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Thread: Cleaning foam contaminated documents

  1. #1
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    Default Cleaning foam contaminated documents

    I have a manual that was stored with its computer in a carrying case. The problem was that it was lined with that black foam that decays into a goopy mess. The pages are salvageable but it's all covered in crumbled foam that smears if brushed with effort. If I feed this through my scanner it will surely gum everything up. Is there a way to remove most of the foam or do I have to just manually run the entire binder through a flatbed one page at a time?
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  2. #2
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    There might be a solvent that you could use to remove the foam, but you'd have to experiment to ensure that it also didn't remove the ink/toner on the page.

    Was the original manual printed on an ink printer (e.g. dot matrix), laser printer, or was it printed commercially?

  3. #3
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    Probably anything you do will just smear the goo before removing it. It seems that old foam fails in one of two ways--it gets dried out and crumbly or it turns to viscous goo. The second type is by far the worst.

  4. #4
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    Perhaps white vinegar. To alleviate the strain of flat bed scanning the whole thing, just use a digital camera.

  5. #5
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    I have that problem in my 31 year old truck, it has that nasty foam as insulation in several places inside the dash. Some of it has disintegrated, while other parts of it have turned to mush. I've tried several things to remove it without harming the plastic and metal around it and nothing will remove it without causing at least a bit of damage to the underlying material.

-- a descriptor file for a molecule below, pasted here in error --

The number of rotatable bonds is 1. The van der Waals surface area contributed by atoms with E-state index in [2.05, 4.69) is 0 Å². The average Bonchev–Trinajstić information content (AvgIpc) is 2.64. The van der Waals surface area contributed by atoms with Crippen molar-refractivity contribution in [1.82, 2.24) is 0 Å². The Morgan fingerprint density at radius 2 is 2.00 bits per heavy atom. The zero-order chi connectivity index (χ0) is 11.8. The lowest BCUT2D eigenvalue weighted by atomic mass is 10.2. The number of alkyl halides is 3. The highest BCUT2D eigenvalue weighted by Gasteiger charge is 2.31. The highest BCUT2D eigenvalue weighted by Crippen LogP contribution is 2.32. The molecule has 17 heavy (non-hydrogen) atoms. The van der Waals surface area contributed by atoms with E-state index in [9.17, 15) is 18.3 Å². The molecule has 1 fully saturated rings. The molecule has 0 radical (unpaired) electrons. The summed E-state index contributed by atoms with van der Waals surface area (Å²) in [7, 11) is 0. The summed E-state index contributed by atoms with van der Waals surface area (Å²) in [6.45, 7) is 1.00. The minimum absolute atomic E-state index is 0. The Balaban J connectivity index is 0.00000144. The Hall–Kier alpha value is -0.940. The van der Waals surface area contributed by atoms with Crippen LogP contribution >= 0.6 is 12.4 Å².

The best thing I've been able to do is use a dremel at low speeds with a brass brush, which will rip away the foam and not really do much to whatever is below it. I think nylon bristles would work better, but I haven't been able to find any rotary brushes with nylon.

  6. #6

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    I'd try carbon tet. But then I might someday be jailed for posting this.

  7. #7
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    Because the papers were in a binder I was able to brush each sheet clean enough before putting it on a flatbed and scanning it in black and white to reduce some of the lighter particles.
    I did have to clean the platen once but WD-40 and a rag works well followed by Windex to remove the residue.
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  8. #8

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    Goo-gone might actually be a better choice for this than WD-40.

    If it has a platen though, I don't think it's a flatbed.

  9. #9
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    I have two different scanners. One is an older HP desktop unit with SCSI and USB but it also has an ADF on top for bulk scanning and the other is a newer USB-only Canon LiDE flatbed. Both are conveniently Plug and Play compatible for XP and 7 and work as-is under the Microsoft Scanner and Camera Wizard.
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  10. #10
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    You might try to remove some of the crud with either talc or cornstarch dusted over the surface of each page.

    I've never tried it--just tossing out an idea.

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